Research for this project included reading a range of texts pertaining to soap opera, including titles such as 'Motley Moments: Soap Operas, Carnival, Gossip and The Power of Utterance' in Television and Women's Culture:The Politics of the Popular (London: Sage, 1990), Bursting Bubbles: Soap Opera Audiences and the Limits of Genre (London and New York: Routledge, 1989), and ‘All's Well that Doesn't End: Soap Operas and the Marriage Motif' in Camera Obscura no. 16 (Jan 1988).
This research extended that of my MA thesis (Slade School of Art, 1998), and an article I wrote for Extreme Exposure:An Anthology of Solo Performance Texts From the Twentieth Century, Ed. Jo Bonney (New York: TCG, 2000).
Clearly the research and development stage of the project also involved interviews with family members, and a long process of outlining and scriptwriting. The Londoners was based on carefully outlined plot synopses, distilled from fully developed (but ultimately unread) scripts.
Further areas of research included an examination of such parlour game forms as the role-playing ‘murder mystery’ – games in which 'guests' are invited to arrive as a character, then given further instructions pertaining to their relationships to other characters and their motivations. The analysis of the structure of such games informed the way in which participants were invited and prepared.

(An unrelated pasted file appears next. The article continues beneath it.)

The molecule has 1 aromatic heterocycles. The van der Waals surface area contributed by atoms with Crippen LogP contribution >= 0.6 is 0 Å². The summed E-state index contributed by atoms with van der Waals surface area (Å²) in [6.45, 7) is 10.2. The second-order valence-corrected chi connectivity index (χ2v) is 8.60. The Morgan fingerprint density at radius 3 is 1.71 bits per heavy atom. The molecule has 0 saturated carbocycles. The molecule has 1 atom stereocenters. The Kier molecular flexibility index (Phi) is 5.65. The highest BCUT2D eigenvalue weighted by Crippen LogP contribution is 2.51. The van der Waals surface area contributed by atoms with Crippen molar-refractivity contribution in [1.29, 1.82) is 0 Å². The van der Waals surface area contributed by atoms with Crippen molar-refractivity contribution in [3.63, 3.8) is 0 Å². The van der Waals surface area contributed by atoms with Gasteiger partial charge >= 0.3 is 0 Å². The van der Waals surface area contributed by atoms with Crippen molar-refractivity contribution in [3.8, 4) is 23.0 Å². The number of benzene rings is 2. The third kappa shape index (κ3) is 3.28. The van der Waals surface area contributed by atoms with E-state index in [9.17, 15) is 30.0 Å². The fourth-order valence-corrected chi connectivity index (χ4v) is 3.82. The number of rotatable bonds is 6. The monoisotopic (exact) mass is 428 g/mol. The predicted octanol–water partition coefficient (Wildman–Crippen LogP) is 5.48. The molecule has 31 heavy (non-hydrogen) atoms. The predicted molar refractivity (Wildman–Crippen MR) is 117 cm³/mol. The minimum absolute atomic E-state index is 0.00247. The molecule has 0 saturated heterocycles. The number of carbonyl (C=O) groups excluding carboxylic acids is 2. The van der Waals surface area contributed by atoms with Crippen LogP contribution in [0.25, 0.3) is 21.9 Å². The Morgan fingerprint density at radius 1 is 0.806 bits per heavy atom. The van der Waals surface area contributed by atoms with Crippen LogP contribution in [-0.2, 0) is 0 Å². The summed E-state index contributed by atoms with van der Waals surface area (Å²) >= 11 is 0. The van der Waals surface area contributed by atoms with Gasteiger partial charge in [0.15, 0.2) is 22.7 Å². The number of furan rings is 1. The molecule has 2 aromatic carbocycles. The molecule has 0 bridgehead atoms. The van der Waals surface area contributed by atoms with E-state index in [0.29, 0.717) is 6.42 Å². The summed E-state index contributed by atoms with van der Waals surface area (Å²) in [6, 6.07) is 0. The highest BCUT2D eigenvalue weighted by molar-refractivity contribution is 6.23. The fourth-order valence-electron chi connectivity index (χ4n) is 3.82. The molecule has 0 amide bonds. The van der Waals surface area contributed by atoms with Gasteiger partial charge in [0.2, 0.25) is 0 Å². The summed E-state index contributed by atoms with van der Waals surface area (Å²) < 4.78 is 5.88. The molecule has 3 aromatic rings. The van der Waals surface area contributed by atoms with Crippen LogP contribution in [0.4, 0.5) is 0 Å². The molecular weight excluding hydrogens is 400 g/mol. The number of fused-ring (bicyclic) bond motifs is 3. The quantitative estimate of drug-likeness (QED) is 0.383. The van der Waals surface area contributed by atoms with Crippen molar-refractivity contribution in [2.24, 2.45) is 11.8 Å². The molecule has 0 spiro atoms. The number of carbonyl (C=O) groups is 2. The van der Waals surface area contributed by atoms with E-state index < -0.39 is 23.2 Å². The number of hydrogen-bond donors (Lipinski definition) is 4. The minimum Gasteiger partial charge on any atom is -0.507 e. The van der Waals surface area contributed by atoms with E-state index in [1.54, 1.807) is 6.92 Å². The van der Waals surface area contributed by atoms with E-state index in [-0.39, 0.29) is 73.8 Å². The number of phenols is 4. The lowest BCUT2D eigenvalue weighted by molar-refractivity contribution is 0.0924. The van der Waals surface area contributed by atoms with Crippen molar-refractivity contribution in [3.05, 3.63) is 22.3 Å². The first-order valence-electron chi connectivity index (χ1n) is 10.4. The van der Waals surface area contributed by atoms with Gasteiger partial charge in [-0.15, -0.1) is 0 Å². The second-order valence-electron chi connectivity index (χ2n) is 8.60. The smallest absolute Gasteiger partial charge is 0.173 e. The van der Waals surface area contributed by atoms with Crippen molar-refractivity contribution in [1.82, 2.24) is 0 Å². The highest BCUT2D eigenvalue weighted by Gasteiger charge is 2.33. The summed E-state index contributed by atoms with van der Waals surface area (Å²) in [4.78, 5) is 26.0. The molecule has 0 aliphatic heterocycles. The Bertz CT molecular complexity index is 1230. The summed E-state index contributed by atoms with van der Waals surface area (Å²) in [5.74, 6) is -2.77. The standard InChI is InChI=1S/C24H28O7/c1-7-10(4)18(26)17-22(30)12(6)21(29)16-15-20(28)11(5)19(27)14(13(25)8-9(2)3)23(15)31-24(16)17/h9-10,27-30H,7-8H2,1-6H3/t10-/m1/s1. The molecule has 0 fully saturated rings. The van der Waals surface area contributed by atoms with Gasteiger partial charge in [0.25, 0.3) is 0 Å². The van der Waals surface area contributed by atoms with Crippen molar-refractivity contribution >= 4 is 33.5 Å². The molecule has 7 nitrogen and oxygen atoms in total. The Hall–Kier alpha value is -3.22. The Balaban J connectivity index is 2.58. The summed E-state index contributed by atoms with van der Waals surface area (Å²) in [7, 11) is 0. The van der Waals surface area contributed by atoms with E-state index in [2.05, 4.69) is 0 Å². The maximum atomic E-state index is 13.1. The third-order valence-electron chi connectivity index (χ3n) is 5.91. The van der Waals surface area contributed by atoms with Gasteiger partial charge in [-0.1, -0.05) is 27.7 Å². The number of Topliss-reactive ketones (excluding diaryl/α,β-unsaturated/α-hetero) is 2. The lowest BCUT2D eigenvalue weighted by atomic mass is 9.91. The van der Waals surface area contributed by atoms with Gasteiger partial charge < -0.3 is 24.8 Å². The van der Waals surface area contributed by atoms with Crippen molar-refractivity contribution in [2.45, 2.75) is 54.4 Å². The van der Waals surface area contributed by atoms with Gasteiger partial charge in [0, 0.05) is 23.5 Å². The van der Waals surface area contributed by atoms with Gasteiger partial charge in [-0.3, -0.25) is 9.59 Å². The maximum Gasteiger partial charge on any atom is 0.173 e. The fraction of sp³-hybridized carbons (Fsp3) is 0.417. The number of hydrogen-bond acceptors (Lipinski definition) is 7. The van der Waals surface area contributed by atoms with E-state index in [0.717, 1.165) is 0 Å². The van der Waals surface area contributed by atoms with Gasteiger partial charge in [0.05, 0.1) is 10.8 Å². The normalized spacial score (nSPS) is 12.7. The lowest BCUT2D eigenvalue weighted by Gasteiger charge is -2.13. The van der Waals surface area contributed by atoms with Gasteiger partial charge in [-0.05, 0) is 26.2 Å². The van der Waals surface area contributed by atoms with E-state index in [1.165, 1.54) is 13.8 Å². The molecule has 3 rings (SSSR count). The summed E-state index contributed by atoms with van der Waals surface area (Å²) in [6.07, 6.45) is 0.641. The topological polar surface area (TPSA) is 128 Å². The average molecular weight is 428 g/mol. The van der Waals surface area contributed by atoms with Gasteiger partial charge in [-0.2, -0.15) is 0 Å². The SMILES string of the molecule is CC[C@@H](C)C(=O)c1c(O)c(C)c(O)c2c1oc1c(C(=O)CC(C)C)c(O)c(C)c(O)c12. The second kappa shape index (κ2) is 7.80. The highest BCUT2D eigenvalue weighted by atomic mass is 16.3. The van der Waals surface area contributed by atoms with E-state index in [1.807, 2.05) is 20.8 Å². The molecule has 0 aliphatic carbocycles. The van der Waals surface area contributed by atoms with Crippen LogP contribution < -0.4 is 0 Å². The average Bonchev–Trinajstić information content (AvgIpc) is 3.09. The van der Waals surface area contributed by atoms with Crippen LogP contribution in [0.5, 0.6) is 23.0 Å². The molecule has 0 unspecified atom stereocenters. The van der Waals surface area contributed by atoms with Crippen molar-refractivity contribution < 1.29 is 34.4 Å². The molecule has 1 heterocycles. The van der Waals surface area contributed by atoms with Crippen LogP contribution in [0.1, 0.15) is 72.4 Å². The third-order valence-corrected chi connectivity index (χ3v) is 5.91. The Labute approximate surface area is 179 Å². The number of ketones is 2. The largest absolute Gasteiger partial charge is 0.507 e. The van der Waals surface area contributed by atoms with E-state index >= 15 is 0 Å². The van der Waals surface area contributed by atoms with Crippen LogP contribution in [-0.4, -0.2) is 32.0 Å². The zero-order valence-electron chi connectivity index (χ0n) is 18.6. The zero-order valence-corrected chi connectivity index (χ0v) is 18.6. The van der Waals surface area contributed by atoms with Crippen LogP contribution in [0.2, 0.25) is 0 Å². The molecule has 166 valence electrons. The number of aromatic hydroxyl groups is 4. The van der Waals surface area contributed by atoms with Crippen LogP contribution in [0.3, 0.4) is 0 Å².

Looking at how stages of these games were orchestrated and how a host must take on both an outside role, in order to coordinate the whole, and a certain responsibility for setting the scene proved an invaluable area of research when it came to strategizing and structuring the final stages of production. Some viewing of episodic soaps such as Eastenders, Coronation St and Neighbours also provided valuable background research.
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